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Wednesday, 10 May 2017

A giving scale

      People give things away for various reasons.  Taking examples from donations received at food banks and thrift stores, we have a window into a few of these reasons:
  • Frank wants to be seen as doing the right thing.  When some teenagers come to the door at Hallowe'en asking for non-perishable food, he finds something in his pantry that he wouldn't eat anyway.  It might be past the "best before" date, but he doesn't bother to check.  At least he helped his neighbors, right?
  • Sam and Julie have just merged two households, and they have more than one slow cooker, two toasters, two blenders, etc.  How do they decide which one is given away?  They keep the newest or cleanest one for themselves and donate the other one to a thrift store.
  • Bill would like some positive publicity for his business, so he writes out a check for the food bank in the amount of $2,000. He wears a cap with his business name on it and invites a newspaper reporter to join him when he delivers the donation to the food bank. His picture appears in the next day's paper with the caption: "I've always believed in giving back to the community."
  • Linda is thinking about the recipient when she gives.  She has a cute jacket that her children have outgrown, so she washes it and makes sure it is in good repair.  She donates it to a thrift store, knowing another child will enjoy it.
  • Doug and Anna had a yard sale to de-clutter their garage, basement and attic in June.  The only put out things that were clean and useful.  The proceeds of the sale went to a charity.  Anything they had left from their sale was going to be taken to a thrift store.  They organized similar items into boxes and brought them to the receiving door of the thrift store, where the staff checked things over.  One box was not accepted because the thrift store already had too many Christmas decorations in storage.  Doug and Anna were fine with that and planned to donate that box in late November.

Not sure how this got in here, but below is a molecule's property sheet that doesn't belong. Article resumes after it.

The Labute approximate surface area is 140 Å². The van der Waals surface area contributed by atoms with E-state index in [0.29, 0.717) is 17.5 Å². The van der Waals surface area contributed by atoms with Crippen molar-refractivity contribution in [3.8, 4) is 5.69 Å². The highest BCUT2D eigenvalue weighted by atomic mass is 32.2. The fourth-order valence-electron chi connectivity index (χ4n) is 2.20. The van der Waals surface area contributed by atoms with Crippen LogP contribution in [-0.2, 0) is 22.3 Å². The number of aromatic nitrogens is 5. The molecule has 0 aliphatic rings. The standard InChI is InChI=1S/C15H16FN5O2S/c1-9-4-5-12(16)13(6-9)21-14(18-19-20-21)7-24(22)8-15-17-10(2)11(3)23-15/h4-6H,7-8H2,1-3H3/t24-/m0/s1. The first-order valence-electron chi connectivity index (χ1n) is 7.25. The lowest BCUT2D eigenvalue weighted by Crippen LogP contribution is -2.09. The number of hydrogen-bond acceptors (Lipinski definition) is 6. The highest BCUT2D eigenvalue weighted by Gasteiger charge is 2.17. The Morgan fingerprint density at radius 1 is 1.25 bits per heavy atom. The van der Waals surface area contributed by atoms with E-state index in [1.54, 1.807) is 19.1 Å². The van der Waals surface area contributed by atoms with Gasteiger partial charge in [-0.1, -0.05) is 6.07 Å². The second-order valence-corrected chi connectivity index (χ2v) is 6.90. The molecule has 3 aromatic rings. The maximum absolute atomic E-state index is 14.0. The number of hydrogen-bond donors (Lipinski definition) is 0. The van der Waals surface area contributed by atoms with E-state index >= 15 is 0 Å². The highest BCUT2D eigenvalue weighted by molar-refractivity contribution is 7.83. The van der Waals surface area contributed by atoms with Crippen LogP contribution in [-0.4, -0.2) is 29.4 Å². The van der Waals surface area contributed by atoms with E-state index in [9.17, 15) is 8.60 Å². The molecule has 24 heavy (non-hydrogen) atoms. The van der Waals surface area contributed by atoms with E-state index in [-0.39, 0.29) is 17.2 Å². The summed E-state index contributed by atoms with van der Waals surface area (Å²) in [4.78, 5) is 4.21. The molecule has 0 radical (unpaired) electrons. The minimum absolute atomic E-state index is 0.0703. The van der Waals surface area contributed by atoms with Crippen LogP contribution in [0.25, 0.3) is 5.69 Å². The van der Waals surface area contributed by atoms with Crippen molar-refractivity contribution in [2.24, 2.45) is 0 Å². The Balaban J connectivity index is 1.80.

• Dennis gets a turkey from his boss every Christmas.  They have been filling up his freezer because he doesn't actually like turkey.  Finally, he decides to take the turkeys from the past three years to the food bank.  He's glad for the extra space he now has for steaks and burgers.
  • Melissa and her family decide to give $100 worth of food to people in need.  They contact the food bank and ask which food is needed the most.  They go to the grocery store and load up their cart with $100 worth of peanut butter, which also happens to be on sale.  They carry on to the food bank to make the delivery.  They talk to the staff and greet some of the patrons while they are there.
  • Greg is overwhelmed as he tries to move all of his belongings from a house to a small apartment.  The possessions he has accumulated over the years now feel like a curse.  He sees two categories of items: 1) what he really values and wants to keep and 2) junk he has to get rid of.  Greg's municipality has a limit on the amount of garbage can be put at the curb each week, so he loads up a friend's pick up truck twice with category 2) items and leaves them at the thrift store donation area even though it's after hours.
Which donors do you most admire?  Go and do likewise.

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